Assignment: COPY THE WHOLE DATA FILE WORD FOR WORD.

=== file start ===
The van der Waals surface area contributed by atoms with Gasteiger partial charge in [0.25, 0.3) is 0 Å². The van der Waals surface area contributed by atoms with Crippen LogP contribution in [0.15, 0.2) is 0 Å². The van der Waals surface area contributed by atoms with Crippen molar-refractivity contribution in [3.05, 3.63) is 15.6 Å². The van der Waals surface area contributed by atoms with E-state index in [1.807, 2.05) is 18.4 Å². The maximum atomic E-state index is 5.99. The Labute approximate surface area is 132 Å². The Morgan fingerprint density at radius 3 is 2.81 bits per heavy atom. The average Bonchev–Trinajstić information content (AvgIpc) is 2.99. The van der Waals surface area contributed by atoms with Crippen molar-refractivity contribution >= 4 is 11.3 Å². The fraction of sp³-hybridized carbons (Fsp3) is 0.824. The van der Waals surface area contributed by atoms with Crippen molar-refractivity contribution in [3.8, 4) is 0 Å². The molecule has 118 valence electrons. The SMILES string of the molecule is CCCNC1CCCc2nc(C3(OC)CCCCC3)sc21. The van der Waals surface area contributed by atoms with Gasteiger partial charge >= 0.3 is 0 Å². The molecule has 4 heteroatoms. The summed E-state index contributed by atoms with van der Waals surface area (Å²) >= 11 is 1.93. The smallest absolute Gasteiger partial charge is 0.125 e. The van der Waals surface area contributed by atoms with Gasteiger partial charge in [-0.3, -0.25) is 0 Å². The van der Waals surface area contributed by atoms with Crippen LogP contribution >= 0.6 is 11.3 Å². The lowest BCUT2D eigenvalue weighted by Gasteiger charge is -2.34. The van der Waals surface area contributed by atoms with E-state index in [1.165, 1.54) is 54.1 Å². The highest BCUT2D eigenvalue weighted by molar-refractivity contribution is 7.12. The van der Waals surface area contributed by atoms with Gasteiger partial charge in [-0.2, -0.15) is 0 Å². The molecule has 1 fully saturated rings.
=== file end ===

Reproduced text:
The van der Waals surface area contributed by atoms with Gasteiger partial charge in [0.25, 0.3) is 0 Å². The van der Waals surface area contributed by atoms with Crippen LogP contribution in [0.15, 0.2) is 0 Å². The van der Waals surface area contributed by atoms with Crippen molar-refractivity contribution in [3.05, 3.63) is 15.6 Å². The van der Waals surface area contributed by atoms with E-state index in [1.807, 2.05) is 18.4 Å². The maximum atomic E-state index is 5.99. The Labute approximate surface area is 132 Å². The Morgan fingerprint density at radius 3 is 2.81 bits per heavy atom. The average Bonchev–Trinajstić information content (AvgIpc) is 2.99. The van der Waals surface area contributed by atoms with Crippen molar-refractivity contribution >= 4 is 11.3 Å². The fraction of sp³-hybridized carbons (Fsp3) is 0.824. The van der Waals surface area contributed by atoms with Crippen molar-refractivity contribution in [3.8, 4) is 0 Å². The molecule has 118 valence electrons. The SMILES string of the molecule is CCCNC1CCCc2nc(C3(OC)CCCCC3)sc21. The van der Waals surface area contributed by atoms with Gasteiger partial charge >= 0.3 is 0 Å². The molecule has 4 heteroatoms. The summed E-state index contributed by atoms with van der Waals surface area (Å²) >= 11 is 1.93. The smallest absolute Gasteiger partial charge is 0.125 e. The van der Waals surface area contributed by atoms with Gasteiger partial charge in [-0.3, -0.25) is 0 Å². The van der Waals surface area contributed by atoms with Crippen LogP contribution >= 0.6 is 11.3 Å². The lowest BCUT2D eigenvalue weighted by Gasteiger charge is -2.34. The van der Waals surface area contributed by atoms with E-state index in [1.165, 1.54) is 54.1 Å². The highest BCUT2D eigenvalue weighted by molar-refractivity contribution is 7.12. The van der Waals surface area contributed by atoms with Gasteiger partial charge in [-0.2, -0.15) is 0 Å². The molecule has 1 fully saturated rings.